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2016 Xavier basketball player preview: Quentin Goodin

Xavier's freshman guard is heir apparent to Semaj and Ed; what will he bring this year?

NCAA Basketball: Villanova at Xavier
Welcome to X, Quentin.
Frank Victores-USA TODAY Sports

There are a million and one tiny differentiators that add up between a major team and a mid-major one, and one of those is guards who can dunk in traffic. I can count on zero hands the number of times I saw Lionel Chalmers bounce into the lane and rise above a crowd, but everyone who saw Ed Sumner score the final meaningful bucket of last season's Crosstown Shootout knew which team was the real big boy and which one was a flat-track bully. If your point guard can leave a body bag in the lane like that, well... that kind of talent doesn't often find its way out of the major conferences.

That brings us to Quentin Goodin. He's a strong, physical guard who can get into the lane and finish above the rim in traffic. He is a playmaker who can work on or off the ball and does well advancing the ball in transition. His jumper isn't a feast for the senses at this point, but he's a good defender and has the skills to fill a lot of different holes. At 6'4", 194, he comes in with a college-ready physique.

Best-case scenario:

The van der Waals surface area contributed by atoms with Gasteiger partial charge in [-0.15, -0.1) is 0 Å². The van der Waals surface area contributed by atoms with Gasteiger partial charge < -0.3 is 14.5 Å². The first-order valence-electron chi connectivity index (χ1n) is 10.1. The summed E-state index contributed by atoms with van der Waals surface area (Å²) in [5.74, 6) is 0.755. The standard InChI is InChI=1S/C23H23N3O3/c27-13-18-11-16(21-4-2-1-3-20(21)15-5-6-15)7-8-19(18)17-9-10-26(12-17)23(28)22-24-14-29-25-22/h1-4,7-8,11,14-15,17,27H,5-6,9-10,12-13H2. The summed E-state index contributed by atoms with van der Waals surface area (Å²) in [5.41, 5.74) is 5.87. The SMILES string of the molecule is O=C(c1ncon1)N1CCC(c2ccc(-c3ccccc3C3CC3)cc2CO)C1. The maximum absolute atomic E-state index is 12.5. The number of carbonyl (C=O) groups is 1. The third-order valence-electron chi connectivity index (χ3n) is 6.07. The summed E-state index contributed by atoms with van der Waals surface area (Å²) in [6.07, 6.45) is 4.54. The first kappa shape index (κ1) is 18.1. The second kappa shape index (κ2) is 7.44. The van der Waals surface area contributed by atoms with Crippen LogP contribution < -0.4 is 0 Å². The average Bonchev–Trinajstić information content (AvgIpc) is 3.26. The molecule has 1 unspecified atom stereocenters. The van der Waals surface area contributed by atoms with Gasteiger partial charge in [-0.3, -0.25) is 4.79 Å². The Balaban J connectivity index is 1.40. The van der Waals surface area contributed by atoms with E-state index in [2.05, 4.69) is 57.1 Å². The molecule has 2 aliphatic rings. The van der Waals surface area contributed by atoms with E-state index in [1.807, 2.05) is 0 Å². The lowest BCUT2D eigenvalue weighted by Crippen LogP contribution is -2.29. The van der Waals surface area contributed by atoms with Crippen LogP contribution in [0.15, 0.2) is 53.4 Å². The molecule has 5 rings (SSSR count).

A super-sub at either guard position who can shore things up enough defensively to allow Xavier to go man when he's out there. He doesn't figure to work his way into the starting lineup - this is more a testament to Xavier's depth than any deficiencies he has - but he gets good minutes and demonstrates an increasing understanding of game management at the D1 level. His potential is so evident that fears about filling Sumner's shoes if he jumps to the NBA are partially replaced by excitement at the prospect of Goodin's having the reins for a full season.

Worst-case scenario:

A bigger, more productive LAJ. If Goodin's jumper lands on the sketchy end of inconsistent, he's going to have a lot more trouble making his other skills play. He'll still be able to defend well, but his inability to spread a defense limits his offensive value to transition and distribution. Xavier is better off hiding better offensive players in a 1-3-1 than having Goodin on the floor for long stretches. His offseason workout plan is to shoot jumpers until his fingers bleed.

Most likely scenario:

For reasons both quantifiable and intuitive, I think Goodin is going to be a really good player for Xavier. I don't think he'll challenge for a starting position, but - if Myles Davis returns at some point - he'll be part of a really good backcourt reserve unit along with JP Macura and/or Malcolm Bernard. Look for him to have some freshman moments on both ends but definitely be one of the better bench point guards in the league.